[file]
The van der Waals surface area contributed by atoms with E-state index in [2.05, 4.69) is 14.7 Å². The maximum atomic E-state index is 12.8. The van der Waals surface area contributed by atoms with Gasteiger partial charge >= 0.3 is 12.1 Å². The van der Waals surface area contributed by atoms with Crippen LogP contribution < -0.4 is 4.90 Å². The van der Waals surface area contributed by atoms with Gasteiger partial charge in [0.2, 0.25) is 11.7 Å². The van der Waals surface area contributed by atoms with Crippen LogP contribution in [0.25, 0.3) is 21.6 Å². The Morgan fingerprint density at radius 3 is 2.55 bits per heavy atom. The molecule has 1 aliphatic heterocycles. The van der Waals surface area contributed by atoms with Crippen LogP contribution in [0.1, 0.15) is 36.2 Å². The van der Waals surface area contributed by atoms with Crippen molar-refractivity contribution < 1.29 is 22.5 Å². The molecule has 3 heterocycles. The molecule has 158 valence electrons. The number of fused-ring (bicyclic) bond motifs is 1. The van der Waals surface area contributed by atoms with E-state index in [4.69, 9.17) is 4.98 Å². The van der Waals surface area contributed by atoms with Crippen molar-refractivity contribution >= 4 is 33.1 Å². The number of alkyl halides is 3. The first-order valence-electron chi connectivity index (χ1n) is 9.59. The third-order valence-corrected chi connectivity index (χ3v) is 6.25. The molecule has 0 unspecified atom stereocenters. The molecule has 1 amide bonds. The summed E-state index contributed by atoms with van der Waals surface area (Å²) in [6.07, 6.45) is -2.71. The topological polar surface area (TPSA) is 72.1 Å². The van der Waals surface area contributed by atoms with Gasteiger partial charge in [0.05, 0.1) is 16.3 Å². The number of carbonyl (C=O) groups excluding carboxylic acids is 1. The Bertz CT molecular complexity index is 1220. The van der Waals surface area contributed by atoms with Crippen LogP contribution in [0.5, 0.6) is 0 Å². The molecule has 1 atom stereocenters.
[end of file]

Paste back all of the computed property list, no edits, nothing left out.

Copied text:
The van der Waals surface area contributed by atoms with E-state index in [2.05, 4.69) is 14.7 Å². The maximum atomic E-state index is 12.8. The van der Waals surface area contributed by atoms with Gasteiger partial charge >= 0.3 is 12.1 Å². The van der Waals surface area contributed by atoms with Crippen LogP contribution < -0.4 is 4.90 Å². The van der Waals surface area contributed by atoms with Gasteiger partial charge in [0.2, 0.25) is 11.7 Å². The van der Waals surface area contributed by atoms with Crippen LogP contribution in [0.25, 0.3) is 21.6 Å². The Morgan fingerprint density at radius 3 is 2.55 bits per heavy atom. The molecule has 1 aliphatic heterocycles. The van der Waals surface area contributed by atoms with Crippen LogP contribution in [0.1, 0.15) is 36.2 Å². The van der Waals surface area contributed by atoms with Crippen molar-refractivity contribution < 1.29 is 22.5 Å². The molecule has 3 heterocycles. The molecule has 158 valence electrons. The number of fused-ring (bicyclic) bond motifs is 1. The van der Waals surface area contributed by atoms with E-state index in [4.69, 9.17) is 4.98 Å². The van der Waals surface area contributed by atoms with Crippen molar-refractivity contribution >= 4 is 33.1 Å². The number of alkyl halides is 3. The first-order valence-electron chi connectivity index (χ1n) is 9.59. The third-order valence-corrected chi connectivity index (χ3v) is 6.25. The molecule has 0 unspecified atom stereocenters. The molecule has 1 amide bonds. The summed E-state index contributed by atoms with van der Waals surface area (Å²) in [6.07, 6.45) is -2.71. The topological polar surface area (TPSA) is 72.1 Å². The van der Waals surface area contributed by atoms with Gasteiger partial charge in [0.05, 0.1) is 16.3 Å². The number of carbonyl (C=O) groups excluding carboxylic acids is 1. The Bertz CT molecular complexity index is 1220. The van der Waals surface area contributed by atoms with Crippen LogP contribution in [0.5, 0.6) is 0 Å². The molecule has 1 atom stereocenters.